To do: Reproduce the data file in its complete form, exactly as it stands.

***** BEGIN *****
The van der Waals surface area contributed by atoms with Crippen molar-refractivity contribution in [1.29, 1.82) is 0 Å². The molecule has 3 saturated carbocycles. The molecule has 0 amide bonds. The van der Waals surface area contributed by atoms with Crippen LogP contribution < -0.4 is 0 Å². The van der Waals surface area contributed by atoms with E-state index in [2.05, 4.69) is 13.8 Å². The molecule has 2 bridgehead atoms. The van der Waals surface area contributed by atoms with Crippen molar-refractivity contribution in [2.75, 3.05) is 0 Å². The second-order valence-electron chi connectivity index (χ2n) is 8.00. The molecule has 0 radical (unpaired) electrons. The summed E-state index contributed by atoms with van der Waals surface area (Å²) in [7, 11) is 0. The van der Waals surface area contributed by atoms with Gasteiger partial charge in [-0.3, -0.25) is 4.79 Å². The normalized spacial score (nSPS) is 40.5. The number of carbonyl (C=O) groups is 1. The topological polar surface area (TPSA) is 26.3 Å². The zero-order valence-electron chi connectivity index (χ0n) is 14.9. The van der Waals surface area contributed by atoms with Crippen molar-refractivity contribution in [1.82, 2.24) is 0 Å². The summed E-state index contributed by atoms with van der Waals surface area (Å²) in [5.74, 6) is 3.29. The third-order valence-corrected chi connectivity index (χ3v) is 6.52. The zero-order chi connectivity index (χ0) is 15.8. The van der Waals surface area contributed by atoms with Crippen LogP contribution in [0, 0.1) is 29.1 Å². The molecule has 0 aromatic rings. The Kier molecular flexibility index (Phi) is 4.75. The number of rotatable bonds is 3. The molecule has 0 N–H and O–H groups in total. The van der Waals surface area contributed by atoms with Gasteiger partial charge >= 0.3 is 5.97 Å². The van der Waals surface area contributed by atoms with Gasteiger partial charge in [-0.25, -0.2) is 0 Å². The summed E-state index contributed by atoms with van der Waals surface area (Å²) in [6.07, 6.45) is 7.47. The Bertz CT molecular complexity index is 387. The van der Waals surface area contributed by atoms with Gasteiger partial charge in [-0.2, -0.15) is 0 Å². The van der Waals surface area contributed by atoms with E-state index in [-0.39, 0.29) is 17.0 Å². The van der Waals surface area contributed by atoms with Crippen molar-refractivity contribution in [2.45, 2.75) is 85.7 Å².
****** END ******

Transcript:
The van der Waals surface area contributed by atoms with Crippen molar-refractivity contribution in [1.29, 1.82) is 0 Å². The molecule has 3 saturated carbocycles. The molecule has 0 amide bonds. The van der Waals surface area contributed by atoms with Crippen LogP contribution < -0.4 is 0 Å². The van der Waals surface area contributed by atoms with E-state index in [2.05, 4.69) is 13.8 Å². The molecule has 2 bridgehead atoms. The van der Waals surface area contributed by atoms with Crippen molar-refractivity contribution in [2.75, 3.05) is 0 Å². The second-order valence-electron chi connectivity index (χ2n) is 8.00. The molecule has 0 radical (unpaired) electrons. The summed E-state index contributed by atoms with van der Waals surface area (Å²) in [7, 11) is 0. The van der Waals surface area contributed by atoms with Gasteiger partial charge in [-0.3, -0.25) is 4.79 Å². The normalized spacial score (nSPS) is 40.5. The number of carbonyl (C=O) groups is 1. The topological polar surface area (TPSA) is 26.3 Å². The zero-order valence-electron chi connectivity index (χ0n) is 14.9. The van der Waals surface area contributed by atoms with Crippen molar-refractivity contribution in [1.82, 2.24) is 0 Å². The summed E-state index contributed by atoms with van der Waals surface area (Å²) in [5.74, 6) is 3.29. The third-order valence-corrected chi connectivity index (χ3v) is 6.52. The zero-order chi connectivity index (χ0) is 15.8. The van der Waals surface area contributed by atoms with Crippen LogP contribution in [0, 0.1) is 29.1 Å². The molecule has 0 aromatic rings. The Kier molecular flexibility index (Phi) is 4.75. The number of rotatable bonds is 3. The molecule has 0 N–H and O–H groups in total. The van der Waals surface area contributed by atoms with Gasteiger partial charge >= 0.3 is 5.97 Å². The van der Waals surface area contributed by atoms with Gasteiger partial charge in [-0.25, -0.2) is 0 Å². The summed E-state index contributed by atoms with van der Waals surface area (Å²) in [6.07, 6.45) is 7.47. The Bertz CT molecular complexity index is 387. The van der Waals surface area contributed by atoms with Gasteiger partial charge in [-0.2, -0.15) is 0 Å². The van der Waals surface area contributed by atoms with E-state index in [-0.39, 0.29) is 17.0 Å². The van der Waals surface area contributed by atoms with Crippen molar-refractivity contribution in [2.45, 2.75) is 85.7 Å².